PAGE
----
After eight hours on an aeroplane, my first full day in New York was spent on boats, one of these boats being a World War Two aircraft carrier. After WW2, this carrier went on to serve as a recovery vessel for NASA and was utilised in the Vietnam War. It also served as a base for the FBI after the 9/11 attacks. The carrier – known as USS Intrepid – is now home to a Museum that focuses on sea, air and space.

The ‘Exploreum’ on the first floor allows you to climb into helicopters and other aircrafts. Intrepid is also home to several fighter planes and helicopters that live on the Flight Deck. You are also able to step on board the USS Growler missile submarine, which was an absorbing experience.

Space Shuttle Pavilion features ‘Enterprise’, a recent acquisition. However, this particular exhibit was closed to the public due to the damage inflicted by Hurricane Sandy. A Concorde plane on loan from British Airways is also available to tour at an additional cost.
NB Like most New York City museums, costs can be high – $24 per adult, plus an additional $22 for a guided tour and $9 for simulator rides.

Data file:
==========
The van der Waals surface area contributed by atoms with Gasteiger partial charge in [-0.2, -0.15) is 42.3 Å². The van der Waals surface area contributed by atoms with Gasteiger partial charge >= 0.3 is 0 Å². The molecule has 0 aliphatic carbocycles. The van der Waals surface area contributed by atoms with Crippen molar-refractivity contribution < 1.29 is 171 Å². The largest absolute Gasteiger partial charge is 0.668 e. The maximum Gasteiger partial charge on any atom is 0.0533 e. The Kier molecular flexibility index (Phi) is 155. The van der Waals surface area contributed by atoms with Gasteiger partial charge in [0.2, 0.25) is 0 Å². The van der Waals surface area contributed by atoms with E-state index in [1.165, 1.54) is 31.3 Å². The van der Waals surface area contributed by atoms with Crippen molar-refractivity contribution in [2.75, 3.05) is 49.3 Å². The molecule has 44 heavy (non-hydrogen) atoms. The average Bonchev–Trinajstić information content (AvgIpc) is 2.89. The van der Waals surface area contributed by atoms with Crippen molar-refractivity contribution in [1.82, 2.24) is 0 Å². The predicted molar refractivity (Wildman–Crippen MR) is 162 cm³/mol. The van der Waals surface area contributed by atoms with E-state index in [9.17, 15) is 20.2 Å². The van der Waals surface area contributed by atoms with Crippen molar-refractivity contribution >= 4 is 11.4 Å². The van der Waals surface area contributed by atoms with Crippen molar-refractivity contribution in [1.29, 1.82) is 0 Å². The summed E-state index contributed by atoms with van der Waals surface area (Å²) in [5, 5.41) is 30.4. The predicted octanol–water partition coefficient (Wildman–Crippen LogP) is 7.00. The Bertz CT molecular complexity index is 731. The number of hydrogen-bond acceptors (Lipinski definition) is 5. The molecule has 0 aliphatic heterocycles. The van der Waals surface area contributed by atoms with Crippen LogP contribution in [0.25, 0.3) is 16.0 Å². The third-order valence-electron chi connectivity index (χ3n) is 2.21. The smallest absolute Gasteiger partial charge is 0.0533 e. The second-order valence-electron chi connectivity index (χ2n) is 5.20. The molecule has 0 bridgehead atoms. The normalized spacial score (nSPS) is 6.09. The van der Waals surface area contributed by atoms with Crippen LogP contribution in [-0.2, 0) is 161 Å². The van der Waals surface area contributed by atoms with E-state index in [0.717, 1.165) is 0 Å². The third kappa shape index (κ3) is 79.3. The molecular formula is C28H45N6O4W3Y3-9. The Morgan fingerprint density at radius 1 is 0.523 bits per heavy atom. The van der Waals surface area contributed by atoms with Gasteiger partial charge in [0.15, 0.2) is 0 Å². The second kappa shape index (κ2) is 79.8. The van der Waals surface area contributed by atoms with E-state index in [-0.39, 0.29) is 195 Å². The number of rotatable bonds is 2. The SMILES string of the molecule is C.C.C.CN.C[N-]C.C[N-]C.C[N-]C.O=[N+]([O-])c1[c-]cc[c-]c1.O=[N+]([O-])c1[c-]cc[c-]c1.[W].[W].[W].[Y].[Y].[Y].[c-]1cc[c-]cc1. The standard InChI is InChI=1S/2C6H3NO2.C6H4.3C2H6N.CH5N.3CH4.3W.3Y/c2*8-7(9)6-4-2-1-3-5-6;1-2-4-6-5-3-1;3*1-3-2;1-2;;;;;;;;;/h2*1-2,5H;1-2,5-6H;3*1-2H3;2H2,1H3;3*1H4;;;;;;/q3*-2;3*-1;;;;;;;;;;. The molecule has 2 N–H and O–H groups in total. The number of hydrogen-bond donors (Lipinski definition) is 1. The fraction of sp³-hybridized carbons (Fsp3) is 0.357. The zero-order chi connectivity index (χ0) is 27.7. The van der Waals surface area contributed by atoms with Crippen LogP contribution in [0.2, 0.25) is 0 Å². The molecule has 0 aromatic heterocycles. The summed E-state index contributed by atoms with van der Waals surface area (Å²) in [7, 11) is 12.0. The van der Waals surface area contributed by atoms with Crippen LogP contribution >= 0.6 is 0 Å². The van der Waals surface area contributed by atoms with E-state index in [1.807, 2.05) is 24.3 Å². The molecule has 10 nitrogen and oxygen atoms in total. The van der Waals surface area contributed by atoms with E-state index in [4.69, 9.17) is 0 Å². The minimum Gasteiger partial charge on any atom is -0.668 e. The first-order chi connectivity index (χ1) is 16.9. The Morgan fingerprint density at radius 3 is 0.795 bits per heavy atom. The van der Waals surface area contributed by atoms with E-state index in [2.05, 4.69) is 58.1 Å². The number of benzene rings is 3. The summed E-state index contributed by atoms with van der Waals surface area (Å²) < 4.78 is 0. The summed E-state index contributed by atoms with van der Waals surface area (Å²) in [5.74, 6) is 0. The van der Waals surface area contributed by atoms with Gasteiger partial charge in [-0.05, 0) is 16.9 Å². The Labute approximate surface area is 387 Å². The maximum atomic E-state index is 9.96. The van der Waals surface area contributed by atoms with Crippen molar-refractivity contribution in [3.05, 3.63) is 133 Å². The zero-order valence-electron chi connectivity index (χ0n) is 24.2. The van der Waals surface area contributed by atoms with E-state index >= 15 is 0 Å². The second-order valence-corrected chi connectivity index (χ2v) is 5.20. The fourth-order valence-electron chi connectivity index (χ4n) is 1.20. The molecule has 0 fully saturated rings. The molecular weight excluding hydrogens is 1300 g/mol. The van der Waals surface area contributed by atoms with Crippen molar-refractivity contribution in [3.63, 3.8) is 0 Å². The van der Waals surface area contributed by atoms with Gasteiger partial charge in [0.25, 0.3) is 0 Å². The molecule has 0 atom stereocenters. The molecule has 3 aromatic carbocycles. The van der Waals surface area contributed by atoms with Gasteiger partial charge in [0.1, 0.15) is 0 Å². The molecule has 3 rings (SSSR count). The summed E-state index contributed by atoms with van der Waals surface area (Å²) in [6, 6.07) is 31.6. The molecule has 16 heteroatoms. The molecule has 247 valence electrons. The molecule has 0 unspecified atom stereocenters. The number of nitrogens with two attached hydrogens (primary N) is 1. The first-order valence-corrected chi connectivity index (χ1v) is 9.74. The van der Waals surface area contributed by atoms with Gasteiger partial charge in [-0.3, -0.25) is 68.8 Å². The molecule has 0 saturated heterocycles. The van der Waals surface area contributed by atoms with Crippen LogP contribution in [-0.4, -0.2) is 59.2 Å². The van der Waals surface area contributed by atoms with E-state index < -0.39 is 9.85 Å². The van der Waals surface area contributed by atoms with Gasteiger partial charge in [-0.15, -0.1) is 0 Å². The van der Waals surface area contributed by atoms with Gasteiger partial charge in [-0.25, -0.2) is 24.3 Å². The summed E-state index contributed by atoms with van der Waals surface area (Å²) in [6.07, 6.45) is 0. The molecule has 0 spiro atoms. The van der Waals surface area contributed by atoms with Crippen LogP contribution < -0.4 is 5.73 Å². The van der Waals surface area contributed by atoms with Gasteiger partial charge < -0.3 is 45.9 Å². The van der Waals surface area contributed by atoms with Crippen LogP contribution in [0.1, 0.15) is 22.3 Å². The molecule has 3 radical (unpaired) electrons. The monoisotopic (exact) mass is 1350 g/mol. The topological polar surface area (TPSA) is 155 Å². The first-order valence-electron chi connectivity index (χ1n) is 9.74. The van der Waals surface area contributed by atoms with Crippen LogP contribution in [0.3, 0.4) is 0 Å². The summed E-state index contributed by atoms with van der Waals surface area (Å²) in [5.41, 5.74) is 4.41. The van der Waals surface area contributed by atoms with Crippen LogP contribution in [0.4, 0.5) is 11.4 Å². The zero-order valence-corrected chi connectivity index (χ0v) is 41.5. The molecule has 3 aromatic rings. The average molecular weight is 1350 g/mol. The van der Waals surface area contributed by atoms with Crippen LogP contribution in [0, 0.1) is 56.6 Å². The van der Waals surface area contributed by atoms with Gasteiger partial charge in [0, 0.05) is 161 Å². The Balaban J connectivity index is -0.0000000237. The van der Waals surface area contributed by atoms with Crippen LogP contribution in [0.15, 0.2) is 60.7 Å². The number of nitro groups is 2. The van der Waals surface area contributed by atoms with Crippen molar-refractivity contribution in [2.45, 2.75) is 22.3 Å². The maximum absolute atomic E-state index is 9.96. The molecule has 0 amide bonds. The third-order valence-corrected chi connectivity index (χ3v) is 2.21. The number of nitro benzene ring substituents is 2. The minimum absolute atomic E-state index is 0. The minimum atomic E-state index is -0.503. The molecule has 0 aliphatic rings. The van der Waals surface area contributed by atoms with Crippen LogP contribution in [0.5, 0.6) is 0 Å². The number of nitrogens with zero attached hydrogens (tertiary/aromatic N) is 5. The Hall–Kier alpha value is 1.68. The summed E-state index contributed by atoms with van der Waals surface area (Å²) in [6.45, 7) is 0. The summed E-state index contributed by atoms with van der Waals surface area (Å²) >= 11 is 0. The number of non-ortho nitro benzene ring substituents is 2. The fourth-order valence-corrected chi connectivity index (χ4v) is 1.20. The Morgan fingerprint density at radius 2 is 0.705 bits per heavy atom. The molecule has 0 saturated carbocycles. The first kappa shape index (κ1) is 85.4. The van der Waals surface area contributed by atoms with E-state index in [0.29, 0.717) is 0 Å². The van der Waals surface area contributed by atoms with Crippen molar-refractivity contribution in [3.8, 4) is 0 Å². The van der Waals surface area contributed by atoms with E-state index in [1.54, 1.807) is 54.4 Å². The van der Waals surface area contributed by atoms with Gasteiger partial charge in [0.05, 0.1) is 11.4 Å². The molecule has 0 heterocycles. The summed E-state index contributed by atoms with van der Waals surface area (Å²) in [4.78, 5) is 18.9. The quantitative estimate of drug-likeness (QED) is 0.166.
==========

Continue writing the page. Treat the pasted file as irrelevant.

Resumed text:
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Before my trip I had purchased a CityPASS booklet ( which gave me access to six attractions (inc. MoMA, the Met, Empire State, Top of the Rock/Guggenheim, Natural History Museum). Since Ellis Island was closed due to hurricane damage I spent a leisurely two hours on a Circle Line cruise. The guide was very knowledgeable and I was able to view the city from an entirely different angle. We sailed past the Statue of Liberty, the World Trade Center, and the world’s first neon sign – an ad for Pepsi Cola. Being out on the water was a welcome break from the 80 degree heat, and I learned a lot about Manhattan island.